Senior Information Architect
Product Documentation Strategy
Joined NI on September 13, 2010


University of Florida – B.S. in Statistics

How did you join NI?

I discovered the job opening on indeed.com. To be honest, I had never heard of “technical writing” until I saw the job posting, but I immediately knew I was right for the role: I love writing, I love technology, and I’ve spent most of my life teaching my parents how to use computers.

What are the typical activities you do each week as a Technical Writer at NI?

I write and edit content in XML and HTML, talk to developers to clarify what’s needed in the documentation, and test the product I’m writing for, which includes programming in LabVIEW and reporting bugs and issues. I work in an agile environment where there’s constant churn in the product, so I go to a lot of meetings with other writers to plan and prioritize research and documentation tasks.

Can you tell me a little more about one of the tasks you listed above?

Being able to talk to the developers who create the product you write for is a vital skill needed in the technical writing world. Whenever there’s a new feature that I have a question about, I ask a ton of questions (sometimes multiple times) to get what I need to write good content. There are also times where I don’t even talk about work, but building a relationship with your development team helps them to be more conscious of the documentation.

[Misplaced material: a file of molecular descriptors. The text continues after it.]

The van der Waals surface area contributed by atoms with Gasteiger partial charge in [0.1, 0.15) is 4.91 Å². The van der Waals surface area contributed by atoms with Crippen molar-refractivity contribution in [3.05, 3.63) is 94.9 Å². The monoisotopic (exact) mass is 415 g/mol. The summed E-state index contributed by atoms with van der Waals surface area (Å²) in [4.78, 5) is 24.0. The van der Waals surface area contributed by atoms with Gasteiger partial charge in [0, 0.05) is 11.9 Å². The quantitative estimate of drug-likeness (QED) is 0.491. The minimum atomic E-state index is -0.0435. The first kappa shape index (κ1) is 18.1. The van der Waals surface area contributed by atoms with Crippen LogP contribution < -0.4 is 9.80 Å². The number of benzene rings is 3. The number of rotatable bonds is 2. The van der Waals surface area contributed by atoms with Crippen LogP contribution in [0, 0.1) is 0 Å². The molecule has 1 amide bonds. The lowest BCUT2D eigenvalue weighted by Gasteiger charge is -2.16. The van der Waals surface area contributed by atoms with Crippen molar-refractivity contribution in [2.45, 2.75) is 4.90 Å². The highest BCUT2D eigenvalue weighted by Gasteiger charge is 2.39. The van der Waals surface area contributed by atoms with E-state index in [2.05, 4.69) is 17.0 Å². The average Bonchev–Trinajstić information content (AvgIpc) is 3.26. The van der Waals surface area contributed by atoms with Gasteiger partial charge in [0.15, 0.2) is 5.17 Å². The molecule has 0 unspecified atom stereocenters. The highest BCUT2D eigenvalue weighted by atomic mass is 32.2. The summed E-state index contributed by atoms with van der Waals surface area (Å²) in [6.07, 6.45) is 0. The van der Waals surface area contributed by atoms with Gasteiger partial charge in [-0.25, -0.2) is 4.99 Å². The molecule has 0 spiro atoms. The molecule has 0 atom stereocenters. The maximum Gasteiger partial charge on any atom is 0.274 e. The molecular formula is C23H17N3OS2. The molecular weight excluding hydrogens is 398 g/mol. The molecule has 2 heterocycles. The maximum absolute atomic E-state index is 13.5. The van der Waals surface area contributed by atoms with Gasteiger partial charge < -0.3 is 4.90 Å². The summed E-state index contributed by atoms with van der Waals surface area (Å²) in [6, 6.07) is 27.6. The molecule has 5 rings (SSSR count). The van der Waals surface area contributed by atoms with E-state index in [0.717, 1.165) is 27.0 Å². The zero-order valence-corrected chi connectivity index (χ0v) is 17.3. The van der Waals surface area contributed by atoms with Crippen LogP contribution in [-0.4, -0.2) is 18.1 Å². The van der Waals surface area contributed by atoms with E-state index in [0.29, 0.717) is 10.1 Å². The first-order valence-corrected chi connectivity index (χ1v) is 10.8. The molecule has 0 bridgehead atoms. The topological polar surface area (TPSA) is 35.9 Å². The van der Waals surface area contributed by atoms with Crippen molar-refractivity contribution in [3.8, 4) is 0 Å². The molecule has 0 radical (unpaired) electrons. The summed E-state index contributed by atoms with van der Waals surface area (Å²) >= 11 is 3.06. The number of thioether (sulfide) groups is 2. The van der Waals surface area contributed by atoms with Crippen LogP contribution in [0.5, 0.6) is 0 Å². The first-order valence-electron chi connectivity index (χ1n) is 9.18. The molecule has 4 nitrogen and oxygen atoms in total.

What do you like best about NI?

The people and the culture. Employees at NI are active, fun, and easy to work with. There’s a very positive culture about NI: the company leaders are open with their intentions with the company, NI tries to be as green and locally conscious as possible, and people are always bringing in food. Remember the Freshman 15? Yeah, my first year at NI was kind of like that.

How has your career grown since you started at NI?

I started with a larger group of writers where the documentation was more of a team effort. I then moved to the LabVIEW K-12 group where I worked on a smaller team and had more leeway with the content and types of content I got to create. Now I’m learning how to write and edit in DITA and helping other writers who are starting to adapt to DITA. I’ve also widened my particular set of skills to extracurricular groups in Tech Comm, which includes recruiting and helping resolve issues with HTML templates used by the whole department.

Finally, the most important question of all: Ninjas or Pirates?

Pirate. Because pirate = rum.